Others have posted some good info on anxiety vs. school performance, so I won't repeat that here. I would like to offer some thoughts on reframing the question you just asked...
"...[H]ow much pressure is too much, and how little pressure is too little?" is a hard question to answer, because it's abstracting a bunch of separate issues that are better addressed, well, seperately:
Requiring that your children set ambitious goals and learn to pursue them, vs. having a more hands-off approach that is fine with your child doing the minimum required at school, and just "hanging out" etc. outside of school.
Making your child feel that his/her family's love and acceptance is dependent on his/her performance at some task or tasks, vs. not caring at all about achievement vs. a middle ground.
Trying to force your child onto the path that you have chosen for him/her vs. wanting him/her to be great at whatever he/she chooses to do.
Teaching your child to accept nothing less than perfection/1st place at everything vs. teaching him/her that failure is part of life and learning, and that you don't have to be the best at something to find it rewarding.
Punishing poor performance vs. a "what happens happens" attitude vs. looking for ways to attack problems together.
I'd say that I was raised in a high expectation but low anxiety environment.
My parents never told me what career path or what kind of relationship/kids, etc. I should want. They wanted me to excel, but made it clear they were equally happy whether I became a farmer, a teacher, a rocket scientist, or whatever. They did everything they could to help me reach my goals, whether it was carting my brother and I off to my speaking engagements, or driving me to the library every day for two weeks because TAOCP was deemed too expensive for a young teen to take home with her while it was on inter-library loan.
When it turned out I was terrible at softball, rather than trying to make me "stick with" something that turned out to be a bad fit, my parents thought it perfectly natural that I chalked it up to experience and switched to volleyball the next season. They treated my oscillating between piano and vocal music the same way. It's hard to know whether something is for you before you've tried it.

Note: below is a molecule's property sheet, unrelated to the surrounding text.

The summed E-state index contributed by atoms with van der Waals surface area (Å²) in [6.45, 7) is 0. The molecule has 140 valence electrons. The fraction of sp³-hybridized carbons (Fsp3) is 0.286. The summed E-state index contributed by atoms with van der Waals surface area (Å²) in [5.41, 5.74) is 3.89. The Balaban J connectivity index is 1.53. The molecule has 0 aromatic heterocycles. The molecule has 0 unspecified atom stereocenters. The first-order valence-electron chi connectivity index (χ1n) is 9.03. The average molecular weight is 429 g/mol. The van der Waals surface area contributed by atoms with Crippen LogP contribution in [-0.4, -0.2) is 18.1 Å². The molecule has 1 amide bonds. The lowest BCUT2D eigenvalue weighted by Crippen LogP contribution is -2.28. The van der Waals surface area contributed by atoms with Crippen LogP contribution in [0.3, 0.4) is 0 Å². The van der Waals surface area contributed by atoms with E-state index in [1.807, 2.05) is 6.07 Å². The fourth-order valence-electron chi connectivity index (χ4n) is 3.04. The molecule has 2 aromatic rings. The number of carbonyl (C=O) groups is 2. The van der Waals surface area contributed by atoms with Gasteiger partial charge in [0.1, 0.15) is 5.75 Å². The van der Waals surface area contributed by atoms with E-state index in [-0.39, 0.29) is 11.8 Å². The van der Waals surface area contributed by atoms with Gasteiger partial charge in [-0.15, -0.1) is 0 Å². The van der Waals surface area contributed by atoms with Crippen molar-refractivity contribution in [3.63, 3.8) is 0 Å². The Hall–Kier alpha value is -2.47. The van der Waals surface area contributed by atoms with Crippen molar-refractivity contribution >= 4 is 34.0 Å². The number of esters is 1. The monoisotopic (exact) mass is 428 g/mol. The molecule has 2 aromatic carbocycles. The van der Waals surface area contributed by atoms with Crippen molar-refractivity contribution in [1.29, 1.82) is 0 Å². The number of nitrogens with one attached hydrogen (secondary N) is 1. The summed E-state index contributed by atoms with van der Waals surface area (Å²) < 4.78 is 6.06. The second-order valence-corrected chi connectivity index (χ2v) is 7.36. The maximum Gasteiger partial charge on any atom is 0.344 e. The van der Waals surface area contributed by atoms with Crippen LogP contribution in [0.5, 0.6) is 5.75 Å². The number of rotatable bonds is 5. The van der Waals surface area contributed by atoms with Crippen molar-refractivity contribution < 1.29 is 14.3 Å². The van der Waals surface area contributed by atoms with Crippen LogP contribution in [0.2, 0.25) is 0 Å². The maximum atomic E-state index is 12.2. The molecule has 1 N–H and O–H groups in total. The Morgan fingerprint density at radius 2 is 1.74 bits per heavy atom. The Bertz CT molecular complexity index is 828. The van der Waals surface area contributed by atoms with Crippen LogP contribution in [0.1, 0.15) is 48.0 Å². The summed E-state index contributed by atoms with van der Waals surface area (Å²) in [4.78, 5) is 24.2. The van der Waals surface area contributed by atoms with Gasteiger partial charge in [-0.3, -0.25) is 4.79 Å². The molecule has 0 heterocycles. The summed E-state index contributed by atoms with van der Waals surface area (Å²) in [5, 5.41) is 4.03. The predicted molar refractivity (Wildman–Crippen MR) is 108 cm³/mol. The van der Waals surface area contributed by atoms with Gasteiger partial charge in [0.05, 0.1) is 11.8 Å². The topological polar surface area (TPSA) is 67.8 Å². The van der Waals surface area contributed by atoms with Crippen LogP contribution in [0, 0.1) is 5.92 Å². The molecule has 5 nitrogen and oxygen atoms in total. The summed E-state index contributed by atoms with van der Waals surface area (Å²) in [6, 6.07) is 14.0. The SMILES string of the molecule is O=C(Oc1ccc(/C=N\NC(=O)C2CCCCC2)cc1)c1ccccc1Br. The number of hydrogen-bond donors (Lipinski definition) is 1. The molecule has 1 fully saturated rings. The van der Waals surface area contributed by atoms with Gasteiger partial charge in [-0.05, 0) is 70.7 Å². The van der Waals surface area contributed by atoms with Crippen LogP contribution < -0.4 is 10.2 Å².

When I failed to perform, my mom stuck by me, and helped me seek a solution -- even when everyone else said she was crazy. I became very ill in high school, but none of the doctors we saw could figure out what was wrong with me for 2.5 years. They told my parents that I wasn't really sick, but acting out and lazy. I had teachers trying to get me to drop out of school, and I'm sure the whole thing was embarrassing and disappointing for my parents. I went from the top of my class to barely graduating.
At the end of my senior year of high school, I was diagnosed with a condition that can cause tiredness, immune system problems, nomenal aphasia (inability to recall nouns), disorientation, memory loss, blackouts, migraines, and a bunch of other nasty stuff that had crippled my ability to do much of anything. It was treatable, and life went on -- but it was too late to repair most relationships with those who'd believed that my failures were voluntary.
I've seen a lot of young people pushed into career paths that they aren't passionate about or talented in because of their parents' expectations. I've seen people struggle to be who they aren't out of fear that not doing so will cost their parents' love. At best, it ends in mediocrity and unhappiness, at worst, self destruction, usually in the form of drugs and/or suicide.
The opposite extreme isn't good, either. Kids who grow up with parents who don't care about seeing them achieve tend to underestimate their own abilities, and be extrinsically rather than intrinsically motivated in general.
So, rather than thinking "pressure" is good or bad, I think:
Ambition, goal-setting, unconditional love, self-direction, work ethic, support in overcoming obstacles, and understanding that not everything we try is for life are awesome.
Rigidity, artificially limiting your child's choices, unqualified attitude of "succeed or be punished", and conditional acceptance are bad.